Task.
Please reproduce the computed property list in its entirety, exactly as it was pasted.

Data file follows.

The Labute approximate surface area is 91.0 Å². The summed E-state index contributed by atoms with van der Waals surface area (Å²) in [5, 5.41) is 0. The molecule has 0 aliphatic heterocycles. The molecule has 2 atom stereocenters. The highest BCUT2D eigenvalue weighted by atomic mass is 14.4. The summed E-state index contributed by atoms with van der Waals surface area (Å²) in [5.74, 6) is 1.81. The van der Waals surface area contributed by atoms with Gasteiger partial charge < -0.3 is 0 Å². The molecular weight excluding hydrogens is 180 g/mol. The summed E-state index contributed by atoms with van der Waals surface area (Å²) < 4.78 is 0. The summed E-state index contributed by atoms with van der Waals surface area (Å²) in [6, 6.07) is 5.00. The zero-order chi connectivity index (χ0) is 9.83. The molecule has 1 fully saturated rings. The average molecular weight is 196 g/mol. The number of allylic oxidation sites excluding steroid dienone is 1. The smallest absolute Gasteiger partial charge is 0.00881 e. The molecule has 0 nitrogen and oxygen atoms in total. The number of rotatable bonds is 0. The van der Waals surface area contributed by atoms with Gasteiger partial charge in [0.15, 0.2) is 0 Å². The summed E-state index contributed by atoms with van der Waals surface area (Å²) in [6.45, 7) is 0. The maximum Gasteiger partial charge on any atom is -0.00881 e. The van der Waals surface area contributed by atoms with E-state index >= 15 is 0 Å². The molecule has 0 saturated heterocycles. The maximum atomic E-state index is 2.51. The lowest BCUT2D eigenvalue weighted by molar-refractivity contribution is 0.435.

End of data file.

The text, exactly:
The Labute approximate surface area is 91.0 Å². The summed E-state index contributed by atoms with van der Waals surface area (Å²) in [5, 5.41) is 0. The molecule has 0 aliphatic heterocycles. The molecule has 2 atom stereocenters. The highest BCUT2D eigenvalue weighted by atomic mass is 14.4. The summed E-state index contributed by atoms with van der Waals surface area (Å²) in [5.74, 6) is 1.81. The van der Waals surface area contributed by atoms with Gasteiger partial charge < -0.3 is 0 Å². The molecular weight excluding hydrogens is 180 g/mol. The summed E-state index contributed by atoms with van der Waals surface area (Å²) < 4.78 is 0. The summed E-state index contributed by atoms with van der Waals surface area (Å²) in [6, 6.07) is 5.00. The zero-order chi connectivity index (χ0) is 9.83. The molecule has 1 fully saturated rings. The average molecular weight is 196 g/mol. The number of allylic oxidation sites excluding steroid dienone is 1. The smallest absolute Gasteiger partial charge is 0.00881 e. The molecule has 0 nitrogen and oxygen atoms in total. The number of rotatable bonds is 0. The van der Waals surface area contributed by atoms with Gasteiger partial charge in [0.15, 0.2) is 0 Å². The summed E-state index contributed by atoms with van der Waals surface area (Å²) in [6.45, 7) is 0. The maximum Gasteiger partial charge on any atom is -0.00881 e. The van der Waals surface area contributed by atoms with E-state index >= 15 is 0 Å². The molecule has 0 saturated heterocycles. The maximum atomic E-state index is 2.51. The lowest BCUT2D eigenvalue weighted by molar-refractivity contribution is 0.435.